In the leadup to Thursday's analyst call to share the financial results from its just-completed first quarter, investors had been expecting disastrous results. So the company's largest-ever top- and bottom-line losses hardly came as a surprise. Still, the barrage of bad news only served to reinforce just how dire RIM's situation has become, and how incapable is seems to be of extricating itself from a deepening crisis that increasingly threatens the company's long-term survival.
The BlackBerry maker lost $518 million U.S., or 99 cents per share, during its most recent quarter, compared to a $695 million, or $1.33 per share profit from the year-ago quarter. Removing one-time items such as a non-cash goodwill charge, RIM's operational loss was $192 million, which significantly missed analyst expectations. Revenue of $2.81 billion for the quarter also fell short of expectations of $3.1 billion, and was 42% below the $4.91 billion recorded a year earlier. BlackBerry device shipments plummeted 41%, from 13.2 million in Q1 2011 to 7.8 million this past quarter. This threatens the global installed base of BlackBerry devices — reported last quarter at 78 million — and the $4 billion in annual network services subscription revenue that they bring in.
More than just numbers
Beyond the frightening financials, however, was the sheer human cost: RIM, which has been quietly terminating small batches of employees for weeks, announced it would be laying off 5,000 employees. And in possibly the worst piece of news to come out of a chapter already rife with it, the company announced yet another delay in bringing smartphones based on the new BlackBerry 10 operating system to market. RIM now targets retail availability for Q1 2013, well over a year behind when the new offerings were initially slated for release. CEO Thorsten Heins said unanticipated difficulties in integrating a range of new features into the all-new software were to blame for the pushback.
Whatever the cause, the BB10 delay sets the company up for at least another year of withering performance as demand for now-obsolete BlackBerry 7-based devices dries up and consumers and businesses, tired of waiting for RIM's vapourware, seek alternatives from competitors. Even if the new devices hit the market as currently promised, it'll take at least six months post-launch for them to fill the channel and have a material impact on revenues. Assuming, of course, that buyers take the bait.
Look further ahead
Michael Davies, Chairman of Endeavour Partners and a senior lecturer at MIT, says RIM's bet-it-all focus on bringing BlackBerry 10-based smartphones to market could be somewhat myopic.
"RIM has to remake itself not just for the iPhone and Android era, but for the iPad and post-PC era of the consumerisation of corporate IT," he says. "It's got to skate to where the puck is going to be, and this puck is picking up speed, not slowing down."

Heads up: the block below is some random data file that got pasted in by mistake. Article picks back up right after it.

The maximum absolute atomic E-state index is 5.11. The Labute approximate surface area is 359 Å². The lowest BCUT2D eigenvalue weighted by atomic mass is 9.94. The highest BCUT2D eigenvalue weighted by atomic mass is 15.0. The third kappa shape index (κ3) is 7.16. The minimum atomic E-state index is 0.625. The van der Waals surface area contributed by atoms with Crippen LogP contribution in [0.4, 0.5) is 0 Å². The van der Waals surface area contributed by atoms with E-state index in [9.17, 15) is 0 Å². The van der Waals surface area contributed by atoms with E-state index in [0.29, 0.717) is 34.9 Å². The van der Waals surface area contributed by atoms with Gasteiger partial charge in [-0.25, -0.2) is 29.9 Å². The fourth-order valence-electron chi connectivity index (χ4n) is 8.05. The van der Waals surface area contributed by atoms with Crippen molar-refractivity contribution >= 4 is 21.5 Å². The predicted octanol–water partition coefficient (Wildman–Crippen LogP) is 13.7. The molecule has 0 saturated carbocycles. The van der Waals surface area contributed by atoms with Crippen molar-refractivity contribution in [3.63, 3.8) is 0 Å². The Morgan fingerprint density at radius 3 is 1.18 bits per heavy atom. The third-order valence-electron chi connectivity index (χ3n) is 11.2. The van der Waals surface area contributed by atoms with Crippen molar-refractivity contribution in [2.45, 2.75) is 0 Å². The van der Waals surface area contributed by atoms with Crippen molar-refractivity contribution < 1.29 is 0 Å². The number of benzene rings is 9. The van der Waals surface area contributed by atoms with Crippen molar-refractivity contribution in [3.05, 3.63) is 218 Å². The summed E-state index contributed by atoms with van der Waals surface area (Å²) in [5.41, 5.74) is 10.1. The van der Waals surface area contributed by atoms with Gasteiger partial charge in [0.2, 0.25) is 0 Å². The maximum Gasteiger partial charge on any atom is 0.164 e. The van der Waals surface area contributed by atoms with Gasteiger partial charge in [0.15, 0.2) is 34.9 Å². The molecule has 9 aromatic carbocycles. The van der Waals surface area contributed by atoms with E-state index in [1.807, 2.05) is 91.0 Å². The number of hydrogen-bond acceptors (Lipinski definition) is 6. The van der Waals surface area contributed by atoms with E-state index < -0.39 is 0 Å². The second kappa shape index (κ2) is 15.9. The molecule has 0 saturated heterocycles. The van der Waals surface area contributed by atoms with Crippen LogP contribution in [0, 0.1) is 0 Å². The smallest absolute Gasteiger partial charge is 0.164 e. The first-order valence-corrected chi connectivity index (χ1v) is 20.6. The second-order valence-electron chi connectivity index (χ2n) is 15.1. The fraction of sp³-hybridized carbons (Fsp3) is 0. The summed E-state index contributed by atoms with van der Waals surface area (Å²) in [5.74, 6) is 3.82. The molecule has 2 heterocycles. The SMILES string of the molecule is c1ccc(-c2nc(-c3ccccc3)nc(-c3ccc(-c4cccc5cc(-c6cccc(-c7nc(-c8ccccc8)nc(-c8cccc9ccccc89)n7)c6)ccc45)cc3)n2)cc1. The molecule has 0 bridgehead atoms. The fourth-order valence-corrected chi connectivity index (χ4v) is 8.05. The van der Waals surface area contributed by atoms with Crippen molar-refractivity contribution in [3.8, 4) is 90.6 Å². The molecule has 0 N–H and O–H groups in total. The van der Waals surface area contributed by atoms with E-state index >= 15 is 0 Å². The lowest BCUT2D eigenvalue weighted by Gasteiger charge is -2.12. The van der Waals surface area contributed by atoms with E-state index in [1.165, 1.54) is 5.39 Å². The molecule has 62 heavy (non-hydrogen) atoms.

Davies says even if BB10 turns out to be everything has promised, it likely won't be enough, and says no one product can turn the company's fortunes around.
"It needs both a pipeline and a portfolio of products, and to rebuild its complete business ecosystem," he says, adding that beyond bringing new offerings to market, RIM needs to "most importantly figure out what makes it relevant."
More needs to be done
While slicing 5,000 jobs and reducing its burn rate to conserve cash are all crucial elements of maximizing its ability to survive the deepening, lengthening crisis, these measures aren't enough to see the company through to the other side.
"Deep cost cuts will be necessary, but not sufficient," says Davies. "It needs to have a new sense of purpose, to do someone meaningful and worthwhile, to motivate the people creating the products and working with its customers. Get lean, get fit, learn to skate very differently."
On Thursday's analyst call announcing the results, Heins reiterated the mantra he's shared repeatedly since taking the job in January, namely that he'd rather take the time to ship a fully baked BB10 than rush an incomplete product to market. RIM was burned on this very issue last year when it released the PlayBook tablet without built-in email, scheduling and contact management applications.
"I will not deliver a product to the market that is not ready to meet the needs of our customers," he said. "There will be no compromise on this issue."
While that may very well be the case, by the time BB10 is ready to see the light of day, it may in all likelihood be too late to save RIM from being broken up and sold for parts. This last delay could easily push the company past the point of no return, beyond which product alone won't be enough to save it in its current form.
Carmi Levy is a London, Ont.-based independent technology analyst and journalist. The opinions expressed are his own. firstname.lastname@example.org